Monday, September 01 12:07:21
Tourism is on the rebound after years of significant decline but a total investment of E65m is needed to secure growth through to 2020, according to a pre-Budget submission from the Irish Tourist Industry Confederation (ITIC).
A key recommendation from ITIC is a E15 million capital commitment through Failte Ireland in 2015 and a E50 million annual capital fund for tourism product for the period 2016 to 2020.
It has noted improved competitiveness and product investment as key factors in maintaining growth in the sector. After one of the longest periods of recession and the sharpest decline in visitor numbers, the industry is finally emerging into a growth period, it said.
In 2014 overseas visitor arrivals are expected to grow by 8pc, delivering the best result since 2008, with the three largest source markets, Britain, North America and Germany performing particularly well. Almost 7.5 million overseas visitors are expected by the year's end, just a whisker short of the record numbers achieved in peak year 2007.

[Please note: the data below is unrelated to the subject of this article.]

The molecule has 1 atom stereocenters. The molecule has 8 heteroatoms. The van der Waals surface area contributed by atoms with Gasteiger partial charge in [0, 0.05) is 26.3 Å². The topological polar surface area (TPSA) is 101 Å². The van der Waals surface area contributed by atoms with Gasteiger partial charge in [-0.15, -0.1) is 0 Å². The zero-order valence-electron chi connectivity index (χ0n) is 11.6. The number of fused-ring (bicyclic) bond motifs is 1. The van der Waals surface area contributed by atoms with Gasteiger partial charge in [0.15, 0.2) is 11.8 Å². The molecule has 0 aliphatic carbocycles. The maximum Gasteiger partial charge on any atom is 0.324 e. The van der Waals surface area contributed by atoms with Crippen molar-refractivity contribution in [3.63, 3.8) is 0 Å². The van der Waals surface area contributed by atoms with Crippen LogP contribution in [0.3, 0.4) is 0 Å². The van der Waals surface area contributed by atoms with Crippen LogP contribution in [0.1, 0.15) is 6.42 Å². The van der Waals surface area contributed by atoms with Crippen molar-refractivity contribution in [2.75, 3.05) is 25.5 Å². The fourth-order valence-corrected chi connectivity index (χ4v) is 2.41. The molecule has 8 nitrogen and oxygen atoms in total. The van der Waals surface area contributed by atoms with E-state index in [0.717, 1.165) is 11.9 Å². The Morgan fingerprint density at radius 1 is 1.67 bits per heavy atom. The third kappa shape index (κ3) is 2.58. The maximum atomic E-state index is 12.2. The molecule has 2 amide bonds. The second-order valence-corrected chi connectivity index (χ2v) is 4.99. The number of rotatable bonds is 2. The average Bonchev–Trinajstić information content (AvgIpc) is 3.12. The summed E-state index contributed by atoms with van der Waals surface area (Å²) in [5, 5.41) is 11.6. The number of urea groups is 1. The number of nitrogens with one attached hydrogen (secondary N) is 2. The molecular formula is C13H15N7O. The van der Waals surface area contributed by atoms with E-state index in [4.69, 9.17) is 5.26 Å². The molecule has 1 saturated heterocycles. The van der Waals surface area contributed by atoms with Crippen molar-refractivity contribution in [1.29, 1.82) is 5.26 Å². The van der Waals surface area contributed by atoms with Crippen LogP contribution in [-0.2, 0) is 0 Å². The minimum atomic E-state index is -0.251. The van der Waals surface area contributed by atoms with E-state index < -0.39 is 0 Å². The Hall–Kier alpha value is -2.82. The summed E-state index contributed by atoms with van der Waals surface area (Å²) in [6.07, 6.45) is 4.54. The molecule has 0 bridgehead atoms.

However, according to the ITIC Chairman Paul Carty, "sustained growth is not assured unless we can deliver further competitive gains. Ireland remains a high cost location for a range of business inputs, and enhancing cost competitiveness must therefore be a key economic priority for Government.” He added, "Cost pressures make it difficult for Irish tourism enterprises to price themselves competitively in the marketplace, as the price of any tourism experience is a combination of inputs, which combined make Ireland an expensive destination." According to the Confederation, lack of investment in recent years has taken its toll on the quality and variety of the Irish tourism experience, and it recommends a substantial increase in product investment over the coming years.
The Government's capital fund for tourism in recent years has been approximately E20 million annually and this according to ITIC is well below the relative value produced by the sector, as well as being significantly lower investment than in other industries. This investment is only one tenth of the support given to the agri-food sector, even though employment in tourism exceeds that in agri-food by as much as 25pc, it said.
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